Gyeonggi Gov. Lee Jae-myung (Yonhap)
Gyeonggi Gov. Lee Jae-myung, named presidential candidate of the ruling Democratic Party Sunday, vowed to adopt universal basic income if elected, claiming that he would turn South Korea into the world’s first nation offering the subsidy package, even to the wealthy.
In his acceptance speech on Sunday, Lee highlighted his “basic agenda package,” which is expected to be the backbone of his economy policy if elected president. The package consists of a universal basic income plan, a basic housing program and a basic loan scheme, but has immediately sparked divided responses from onlookers for its impact on the economy and lack of resources.
The universal basic income scheme, under Lee, would provide all Korean citizens annual cash subsidies of at least 250,000 won ($209.16) from 2023. Koreans aged between 19 to 29 would start receiving an annual 1.25 million won each from 2023.
Lee plans to ultimately raise the bottom line to 1 million won within his years in office.
But the universal basic income plan has received criticism from experts and opposition lawmakers alike who ask how much taxpayers’ money it would require to materialize.
Lee has said earlier that he plans to finance the scheme by introducing fresh taxes on land holdings and carbon emissions.
According to a report released by an opposition lawmaker last month, the basic income scheme would require the government to draw up an additional five-year budget of 252 trillion won to be paid for. The report released by People Power Party Rep. Choo Kyung-ho was based on data compiled by the National Assembly Budget Office.
In an apparent bid to bolster housing supply here, the basic housing scheme seeks to provide 1 million long-term public rental housing to non-homeowners.
Lee, on Sunday, addressed the current conditions of the housing market, which the Moon Jae-in administration have failed to cool down, despite more than 20 sets of measures announced since 2017. The measures focus on slapping more taxes on those who own multiple homes and implementing tenant-friendly rules.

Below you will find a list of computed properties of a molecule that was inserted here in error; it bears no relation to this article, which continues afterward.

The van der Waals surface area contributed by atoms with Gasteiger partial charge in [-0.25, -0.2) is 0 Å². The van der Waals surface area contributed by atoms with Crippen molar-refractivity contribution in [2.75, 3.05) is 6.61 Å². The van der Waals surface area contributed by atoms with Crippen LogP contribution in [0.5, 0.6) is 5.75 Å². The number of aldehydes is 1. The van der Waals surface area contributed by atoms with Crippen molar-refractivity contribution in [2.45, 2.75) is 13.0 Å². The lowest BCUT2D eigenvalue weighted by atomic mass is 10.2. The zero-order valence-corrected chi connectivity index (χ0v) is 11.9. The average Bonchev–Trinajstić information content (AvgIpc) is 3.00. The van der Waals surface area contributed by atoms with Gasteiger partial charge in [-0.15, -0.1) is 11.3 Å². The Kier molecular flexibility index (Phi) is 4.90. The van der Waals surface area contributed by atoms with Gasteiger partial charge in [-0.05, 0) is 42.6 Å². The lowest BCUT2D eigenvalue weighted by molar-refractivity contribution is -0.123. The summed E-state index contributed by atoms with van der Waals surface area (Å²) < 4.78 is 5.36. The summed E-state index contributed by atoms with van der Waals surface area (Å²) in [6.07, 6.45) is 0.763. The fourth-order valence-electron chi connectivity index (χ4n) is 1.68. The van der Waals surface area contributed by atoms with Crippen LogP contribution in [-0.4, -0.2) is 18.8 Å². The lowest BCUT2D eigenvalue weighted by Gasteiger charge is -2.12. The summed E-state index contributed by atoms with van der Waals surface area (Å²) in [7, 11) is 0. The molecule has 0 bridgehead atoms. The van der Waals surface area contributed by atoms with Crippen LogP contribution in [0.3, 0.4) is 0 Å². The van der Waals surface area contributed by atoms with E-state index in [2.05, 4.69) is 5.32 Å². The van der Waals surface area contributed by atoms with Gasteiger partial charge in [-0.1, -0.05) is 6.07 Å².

Lee vowed to carry out powerful real estate reforms “to rid the country of the stigma of a republic of unearned real estate income,” worrying multi-home owners that heftier taxes that could come.
On loans, Lee guaranteed to launch long-term loans with favorable conditions and interest rates for borrowers. Borrowers would be able to subscribe to special checking accounts with overdraft line of credit.
“The concept of universal basic income requires the government to draw up large additional budgets every year,” Sung Tae-yoon, an economics professor at Yonsei University said.
“Unless the country has the means to rake in profit annually, like the Middle East and crude oil, and plans to funnel it solely through taxpayers’ money, without cutting back on the existing welfare programs, then the plan would not be easy to manifest,” he added.
Lee won the ruling Democratic Party‘s nomination for president Sunday, in an expected victory. The 56-year-old human rights lawyer-turned-politician won 50.29 percent of all votes cast in the course of the party’s 11-round primary since early last month, followed by former Prime Minister Lee Nak-yon with 39.14 percent.
In his victory speech, Lee said he will take a leaf out of US President Franklin D. Roosevelt’s book in overcoming an economic crisis through ‘left-wing’ policies, drawing parallels between the current COVID-19 pandemic and the Great Depression of the 1930s.
By Jung Min-kyung (firstname.lastname@example.org